Why the United States will never leave Yemen
As US provides arms to Saudi-led coalition in Yemen, congressmen take first steps to limit American involvement.
US politicians are set to debate a resolution that would limit “unauthorised” American involvement in the Saudi-led war in Yemen, but the bill is unlikely to move past the House of Representatives, analysts say.
H.CON.RES.81 is expected to be debated on the House floor on Monday. It calls for the invocation of the War Powers Act to end US participation in the war in Yemen.
The act, introduced in 1973, requires Congressional approval for the country’s involvement in any war.
By aiding the Saudis in airstrikes that kill civilians, we are creating a security vacuum that allows groups like ISIS to gain a foothold.
— Ro Khanna (@RoKhanna) November 13, 2017
According to Democratic Representative Ro Khanna, the resolution’s main sponsor, the bill “acknowledges that our government is assisting the Saudi refuelling, and acknowledges that such activity is unauthorised”.
Currently, the US provides midair refuelling for Saudi and UAE warplanes that are conducting air attacks in Yemen, as well as assistance with bomb targeting, Khanna said.
In another sign of his beliefs, the representative tweeted late on Monday in California: “By aiding the Saudis in airstrikes that kill civilians, we are creating a security vacuum that allows groups like [ISIL] to gain a foothold.”
The US has been supporting Saudi Arabia and its allies – mostly Sunni, Arab states – since March 2015, when the Kingdom intervened in neighbouring Yemen to push back Houthi rebels and reinstate the government of President Abd-Rabbu Mansour Hadi.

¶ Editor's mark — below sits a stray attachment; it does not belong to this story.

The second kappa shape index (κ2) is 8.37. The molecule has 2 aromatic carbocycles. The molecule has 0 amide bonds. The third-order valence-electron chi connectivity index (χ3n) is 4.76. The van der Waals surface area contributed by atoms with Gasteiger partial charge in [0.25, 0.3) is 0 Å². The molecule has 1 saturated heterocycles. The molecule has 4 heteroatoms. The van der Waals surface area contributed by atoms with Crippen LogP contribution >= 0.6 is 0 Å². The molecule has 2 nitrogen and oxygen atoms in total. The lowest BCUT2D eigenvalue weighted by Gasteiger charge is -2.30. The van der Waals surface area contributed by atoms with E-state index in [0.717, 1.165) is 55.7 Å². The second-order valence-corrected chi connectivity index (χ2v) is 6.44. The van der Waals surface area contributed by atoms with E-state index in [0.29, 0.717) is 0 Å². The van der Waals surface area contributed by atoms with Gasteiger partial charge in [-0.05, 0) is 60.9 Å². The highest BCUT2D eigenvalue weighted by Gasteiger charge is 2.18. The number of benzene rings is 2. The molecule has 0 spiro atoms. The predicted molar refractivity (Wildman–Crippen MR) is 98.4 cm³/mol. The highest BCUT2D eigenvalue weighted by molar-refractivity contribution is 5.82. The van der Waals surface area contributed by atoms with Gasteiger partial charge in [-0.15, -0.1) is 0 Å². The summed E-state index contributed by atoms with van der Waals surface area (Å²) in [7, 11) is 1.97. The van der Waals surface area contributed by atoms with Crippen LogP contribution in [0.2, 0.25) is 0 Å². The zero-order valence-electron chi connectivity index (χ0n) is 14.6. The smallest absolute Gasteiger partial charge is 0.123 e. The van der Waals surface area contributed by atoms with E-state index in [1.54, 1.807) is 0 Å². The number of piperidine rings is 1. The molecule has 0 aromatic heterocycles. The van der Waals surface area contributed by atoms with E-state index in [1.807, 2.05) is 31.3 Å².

Armed with US weaponry and logistical support, the Saudi-led coalition has been fighting the Houthi rebels, who are backed by Iran.
At least 10,000 people have been killed in the conflict, and seven million are in dire need of food assistance.
The US began supporting the Saudi-led coalition through a decision by then-US President Barack Obama, who cited the Authorisation for Use of Military Force (AUMF) to justify US involvement.
Since taking office, President Donald Trump has done the same.
Passed in 2001, the AUMF gives the president the power to “use force” against all “nations, organisations, or persons he determines planned, authorised, committed, or aided the terrorist attacks that occurred on September 11, 2001”.
It has since been used as legal justification to involve the US in various conflicts around the world, including Iraq, Afghanistan and Somalia.
For more than a decade, the US has carried out air attacks against al-Qaeda bases across Yemen, using the AUMF as a pretext.